- Château Trotanoy
- Merlot / Cabernet Franc
- 2018 - 2027
- Case size
- Available Now
Robert Parker, April 2013,
The blockbuster 2012 Trotanoy has more in common with the 2009 or 2010 than most 2012s do. It stands as an example of just how successful Pomerol was in 2012. A dense black/purple color is followed by a bouquet of minerals/crushed rocks, powerful, intense black currant, licorice, roasted meat, barbecue and truffle notes. Full-bodied and super-concentrated, it is an amazing tour de force in this irregular as well as challenging vintage. Trotanoy’s 2012 should be on every connoisseur’s buying list. It will require 5-8 years of cellaring when released, and should keep for 25-30 years, one of the longest-lived wines of the vintage. Drink 2018 - 2048
Jancis Robinson, April 2013,
Dark cherry red. Fine, dark, pure fruit. Dry and savoury and restrained. Highly polished but still has that elegant austerity that is the opposite of excessively sweet fruit. A little stalky on the finish but long. (JH) Drink 2017-2026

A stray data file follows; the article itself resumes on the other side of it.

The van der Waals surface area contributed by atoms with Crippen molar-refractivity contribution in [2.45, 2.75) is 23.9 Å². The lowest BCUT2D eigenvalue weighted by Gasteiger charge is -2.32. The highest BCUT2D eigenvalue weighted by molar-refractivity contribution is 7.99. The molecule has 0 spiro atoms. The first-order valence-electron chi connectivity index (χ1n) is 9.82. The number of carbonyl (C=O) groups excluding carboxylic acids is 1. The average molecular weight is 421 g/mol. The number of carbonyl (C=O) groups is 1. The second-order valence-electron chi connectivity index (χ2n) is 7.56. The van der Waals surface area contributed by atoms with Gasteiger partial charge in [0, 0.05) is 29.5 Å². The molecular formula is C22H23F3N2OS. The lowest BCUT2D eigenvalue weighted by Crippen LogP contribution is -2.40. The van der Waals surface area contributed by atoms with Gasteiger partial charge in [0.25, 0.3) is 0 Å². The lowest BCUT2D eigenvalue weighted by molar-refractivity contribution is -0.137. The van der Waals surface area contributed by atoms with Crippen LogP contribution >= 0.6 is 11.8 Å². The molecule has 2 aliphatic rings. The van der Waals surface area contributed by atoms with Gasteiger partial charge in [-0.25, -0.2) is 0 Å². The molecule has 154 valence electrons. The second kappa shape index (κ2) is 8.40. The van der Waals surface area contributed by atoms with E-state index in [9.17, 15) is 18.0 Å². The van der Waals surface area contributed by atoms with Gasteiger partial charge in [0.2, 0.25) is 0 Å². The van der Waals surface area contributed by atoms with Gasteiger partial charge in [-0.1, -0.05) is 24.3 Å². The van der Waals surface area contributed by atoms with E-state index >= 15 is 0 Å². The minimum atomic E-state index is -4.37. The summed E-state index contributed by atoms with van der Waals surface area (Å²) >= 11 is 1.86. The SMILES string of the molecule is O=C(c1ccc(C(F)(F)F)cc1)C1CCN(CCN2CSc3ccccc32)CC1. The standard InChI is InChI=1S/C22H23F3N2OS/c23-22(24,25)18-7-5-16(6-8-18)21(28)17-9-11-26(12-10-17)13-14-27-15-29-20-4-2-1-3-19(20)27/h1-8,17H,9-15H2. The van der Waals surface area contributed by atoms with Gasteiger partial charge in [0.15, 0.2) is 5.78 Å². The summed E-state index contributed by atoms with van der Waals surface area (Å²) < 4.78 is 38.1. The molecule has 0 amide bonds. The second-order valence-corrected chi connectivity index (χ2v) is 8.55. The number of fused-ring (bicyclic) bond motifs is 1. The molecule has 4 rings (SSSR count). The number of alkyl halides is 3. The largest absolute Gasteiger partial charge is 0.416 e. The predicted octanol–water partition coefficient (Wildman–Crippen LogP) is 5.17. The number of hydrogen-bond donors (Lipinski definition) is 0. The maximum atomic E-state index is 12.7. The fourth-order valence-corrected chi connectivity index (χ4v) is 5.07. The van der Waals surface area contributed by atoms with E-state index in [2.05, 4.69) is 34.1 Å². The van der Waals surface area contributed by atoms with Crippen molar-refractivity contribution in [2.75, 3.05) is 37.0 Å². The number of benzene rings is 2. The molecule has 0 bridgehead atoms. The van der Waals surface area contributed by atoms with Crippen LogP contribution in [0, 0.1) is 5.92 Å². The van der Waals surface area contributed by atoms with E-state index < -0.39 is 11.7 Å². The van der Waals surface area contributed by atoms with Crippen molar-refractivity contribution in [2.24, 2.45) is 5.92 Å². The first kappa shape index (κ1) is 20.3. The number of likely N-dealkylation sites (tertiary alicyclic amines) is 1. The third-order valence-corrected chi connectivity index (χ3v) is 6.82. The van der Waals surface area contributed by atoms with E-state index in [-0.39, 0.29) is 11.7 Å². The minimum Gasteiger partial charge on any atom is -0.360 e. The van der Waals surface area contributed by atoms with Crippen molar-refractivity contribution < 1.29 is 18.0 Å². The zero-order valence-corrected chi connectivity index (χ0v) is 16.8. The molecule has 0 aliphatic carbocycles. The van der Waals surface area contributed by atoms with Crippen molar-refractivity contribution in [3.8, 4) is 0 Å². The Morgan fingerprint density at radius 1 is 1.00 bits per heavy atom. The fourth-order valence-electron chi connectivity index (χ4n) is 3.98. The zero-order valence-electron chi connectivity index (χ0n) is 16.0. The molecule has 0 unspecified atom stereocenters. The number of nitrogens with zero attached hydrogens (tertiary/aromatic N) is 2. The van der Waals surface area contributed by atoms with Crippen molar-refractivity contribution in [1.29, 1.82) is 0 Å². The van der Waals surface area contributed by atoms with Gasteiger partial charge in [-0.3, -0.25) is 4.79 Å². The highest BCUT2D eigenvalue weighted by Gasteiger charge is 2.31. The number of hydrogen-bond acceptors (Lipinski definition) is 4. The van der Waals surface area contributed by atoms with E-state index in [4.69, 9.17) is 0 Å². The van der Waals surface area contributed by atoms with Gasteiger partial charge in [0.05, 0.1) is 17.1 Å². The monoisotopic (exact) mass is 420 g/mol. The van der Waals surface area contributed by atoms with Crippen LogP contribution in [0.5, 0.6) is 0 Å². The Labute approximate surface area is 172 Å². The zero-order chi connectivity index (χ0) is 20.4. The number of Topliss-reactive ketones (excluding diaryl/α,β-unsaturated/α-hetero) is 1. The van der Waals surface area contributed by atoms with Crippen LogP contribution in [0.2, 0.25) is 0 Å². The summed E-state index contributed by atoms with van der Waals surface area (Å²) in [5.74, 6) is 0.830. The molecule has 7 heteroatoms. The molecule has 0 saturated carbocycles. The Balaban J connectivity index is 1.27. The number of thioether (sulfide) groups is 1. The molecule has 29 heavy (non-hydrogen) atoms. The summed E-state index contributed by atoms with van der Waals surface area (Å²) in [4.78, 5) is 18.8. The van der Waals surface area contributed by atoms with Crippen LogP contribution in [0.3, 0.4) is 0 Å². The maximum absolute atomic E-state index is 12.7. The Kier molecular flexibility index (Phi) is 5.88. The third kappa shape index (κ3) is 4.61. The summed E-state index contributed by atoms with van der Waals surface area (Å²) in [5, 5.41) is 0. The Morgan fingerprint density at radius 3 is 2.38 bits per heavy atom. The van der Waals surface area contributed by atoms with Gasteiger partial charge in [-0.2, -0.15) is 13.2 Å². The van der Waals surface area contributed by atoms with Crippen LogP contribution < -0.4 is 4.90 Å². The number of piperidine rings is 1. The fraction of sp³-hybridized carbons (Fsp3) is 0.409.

Wine Spectator, April 2013,
This packs black currant, fig paste, bay leaf and tobacco flavors, with a long, charcoal-framed finish and terrific length and cut. Shows the wine's typical power and depth, with the freshness of the vintage. Tasted non-blind. —J.M.
The small sub-region of Pomerol is situated north-east of the industrious city of Libourne. Pomerol's soils are predominately iron-rich clay with a smattering of gravel that produce wines with extraordinary power and depth. As a result of this clay-dominance, it has the highest percentage of Merlot planted in all of Bordeaux. Certain châteaux are produced exclusively from this grape, but most incorporate smaller quantities of Cabernet Sauvignon and Cabernet Franc as well. Despite its hefty (if not exclusive) proportion of Merlot, many people think of wines from this region as separate entities. As one wine aficionado stated recently, "It's not Merlot. It's Pomerol." Despite the region's small size, Pomerol contains some of the world's most sought after (and expensive) wines including Pétrus, Le Pin, Lafleur, l'Evangile and Vieux Château Certan. Unlike other Bordelais subregions, there is no system of classification. The châteaux are traded on reputation alone.